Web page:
Communism: A History (Modern Library Chronicles)
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With astonishing authority and clarity, Richard Pipes has fused a lifetime’s scholarship into a single focused history of Communism, from its hopeful birth as a theory to its miserable death as a practice. At its heart, the book is a history of the Soviet Union, the most comprehensive reorganization of human society ever attempted by a nation-state. This is the story of how the agitation of Karl Marx and Friedrich Engels, two mid-nineteenth-century European thinkers and writers, led to a great and terrible world religion that brought down a mighty empire, consumed the world in conflict, and left in its wake a devastation whose full costs can only now be tabulated.
outbreak of the war). The combination of bad news from the front, political disaffection, and economic distress in the urban areas (the countryside was quiet, benefiting from higher prices on foodstuffs) created by October 1916 a revolutionary situation. The Russian Revolution of 1917 may be said to have begun in November of the preceding year, when the government came under intense assault from liberal and conservative Duma deputies for its conduct of the war. The leader of the liberals, Paul
an attempt to broaden Communism’s electoral appeal by disassociating it from its identification with Soviet repression and economic backwardness. The Eurocommunists, especially strong among intellectuals in France, Spain, and Italy, wanted to pursue a path more in conformity with Europe’s political traditions. Santiago Carrillo, the general secretary of the Spanish Communist Party, defined the movement’s objectives in 1976 as follows: The parties included in the “Eurocommunist” trend are
Communism struck root only in underdeveloped agrarian societies. Hence the recurrent pattern. The features of Marxism-Leninism that such countries copied were: 1) rule by a single, monopolistic party organized along military lines and owed unquestioned obedience; 2) this rule being exercised without any external restraints; 3) the abolition of private property in the means of production and the concurrent nationalization of all human and material resources; 4) disregard of human rights. Such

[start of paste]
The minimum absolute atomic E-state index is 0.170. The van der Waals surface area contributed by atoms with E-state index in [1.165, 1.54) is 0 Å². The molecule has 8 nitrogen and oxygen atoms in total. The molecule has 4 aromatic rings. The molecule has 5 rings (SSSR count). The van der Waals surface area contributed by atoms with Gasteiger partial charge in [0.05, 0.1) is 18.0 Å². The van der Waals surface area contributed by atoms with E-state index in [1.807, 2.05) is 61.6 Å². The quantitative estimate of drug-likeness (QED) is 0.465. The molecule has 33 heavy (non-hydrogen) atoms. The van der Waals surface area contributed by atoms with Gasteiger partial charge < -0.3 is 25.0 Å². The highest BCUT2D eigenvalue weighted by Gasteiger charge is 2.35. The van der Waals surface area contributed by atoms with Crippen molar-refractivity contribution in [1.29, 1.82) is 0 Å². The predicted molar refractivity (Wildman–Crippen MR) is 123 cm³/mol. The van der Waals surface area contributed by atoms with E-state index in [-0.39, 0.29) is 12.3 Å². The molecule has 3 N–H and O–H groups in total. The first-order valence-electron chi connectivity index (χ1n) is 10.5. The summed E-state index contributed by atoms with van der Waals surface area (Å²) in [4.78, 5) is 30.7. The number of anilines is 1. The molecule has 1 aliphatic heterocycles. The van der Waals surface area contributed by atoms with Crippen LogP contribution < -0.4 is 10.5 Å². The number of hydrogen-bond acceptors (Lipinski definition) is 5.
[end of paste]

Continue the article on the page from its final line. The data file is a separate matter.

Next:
relearned it in 1920 when Polish workers and peasants rallied to defend their country from the invading Red Army come to “liberate” them from exploitation. This experience recurred time and again. Nor was it confined to so-called class societies. Even countries ruled by Communist governments, formally classless, chafed under Soviet domination and, whenever given a chance, broke loose of it. This happened first in Yugoslavia but most strikingly in China. Within a decade of coming to power, the
revolutionary Erfurt Program. In practice, however, it did exactly what Bernstein advocated, that is, emphasize trade unionism and electoral politics. (It formally abandoned Marxism only in 1959.) Thus European socialism during its heyday, the quarter century preceding the outbreak of World War I, moved in fact, if not always in theory, away from violent revolution and toward peaceful reform. But it steadfastly adhered to the belief in labor’s transnational solidarity. The Second International